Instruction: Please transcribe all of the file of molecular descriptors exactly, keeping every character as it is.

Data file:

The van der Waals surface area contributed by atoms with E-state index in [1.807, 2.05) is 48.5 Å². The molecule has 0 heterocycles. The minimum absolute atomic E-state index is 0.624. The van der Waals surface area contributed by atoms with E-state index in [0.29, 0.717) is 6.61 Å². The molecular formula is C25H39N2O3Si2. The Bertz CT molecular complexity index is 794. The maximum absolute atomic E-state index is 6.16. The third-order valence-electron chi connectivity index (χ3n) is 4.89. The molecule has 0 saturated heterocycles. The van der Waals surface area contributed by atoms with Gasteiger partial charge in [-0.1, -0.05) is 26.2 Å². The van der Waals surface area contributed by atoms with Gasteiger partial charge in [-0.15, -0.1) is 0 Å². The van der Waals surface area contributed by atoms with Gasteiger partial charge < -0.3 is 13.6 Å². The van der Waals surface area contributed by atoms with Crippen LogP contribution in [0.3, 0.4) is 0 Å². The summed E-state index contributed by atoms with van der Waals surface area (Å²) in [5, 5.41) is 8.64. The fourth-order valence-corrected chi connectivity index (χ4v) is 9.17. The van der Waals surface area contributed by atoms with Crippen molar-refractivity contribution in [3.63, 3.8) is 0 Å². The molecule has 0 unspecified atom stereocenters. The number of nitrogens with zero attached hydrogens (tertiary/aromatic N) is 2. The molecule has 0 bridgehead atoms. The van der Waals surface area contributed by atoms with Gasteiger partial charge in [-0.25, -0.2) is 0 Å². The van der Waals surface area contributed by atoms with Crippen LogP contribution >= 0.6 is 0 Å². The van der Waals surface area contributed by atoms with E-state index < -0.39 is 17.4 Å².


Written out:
The van der Waals surface area contributed by atoms with E-state index in [1.807, 2.05) is 48.5 Å². The molecule has 0 heterocycles. The minimum absolute atomic E-state index is 0.624. The van der Waals surface area contributed by atoms with E-state index in [0.29, 0.717) is 6.61 Å². The molecular formula is C25H39N2O3Si2. The Bertz CT molecular complexity index is 794. The maximum absolute atomic E-state index is 6.16. The third-order valence-electron chi connectivity index (χ3n) is 4.89. The molecule has 0 saturated heterocycles. The van der Waals surface area contributed by atoms with Gasteiger partial charge in [-0.1, -0.05) is 26.2 Å². The van der Waals surface area contributed by atoms with Gasteiger partial charge in [-0.15, -0.1) is 0 Å². The van der Waals surface area contributed by atoms with Gasteiger partial charge < -0.3 is 13.6 Å². The van der Waals surface area contributed by atoms with Crippen LogP contribution in [0.3, 0.4) is 0 Å². The summed E-state index contributed by atoms with van der Waals surface area (Å²) in [5, 5.41) is 8.64. The fourth-order valence-corrected chi connectivity index (χ4v) is 9.17. The van der Waals surface area contributed by atoms with Crippen molar-refractivity contribution in [3.63, 3.8) is 0 Å². The molecule has 0 unspecified atom stereocenters. The number of nitrogens with zero attached hydrogens (tertiary/aromatic N) is 2. The molecule has 0 bridgehead atoms. The van der Waals surface area contributed by atoms with Gasteiger partial charge in [-0.25, -0.2) is 0 Å². The van der Waals surface area contributed by atoms with Crippen LogP contribution >= 0.6 is 0 Å². The van der Waals surface area contributed by atoms with E-state index < -0.39 is 17.4 Å².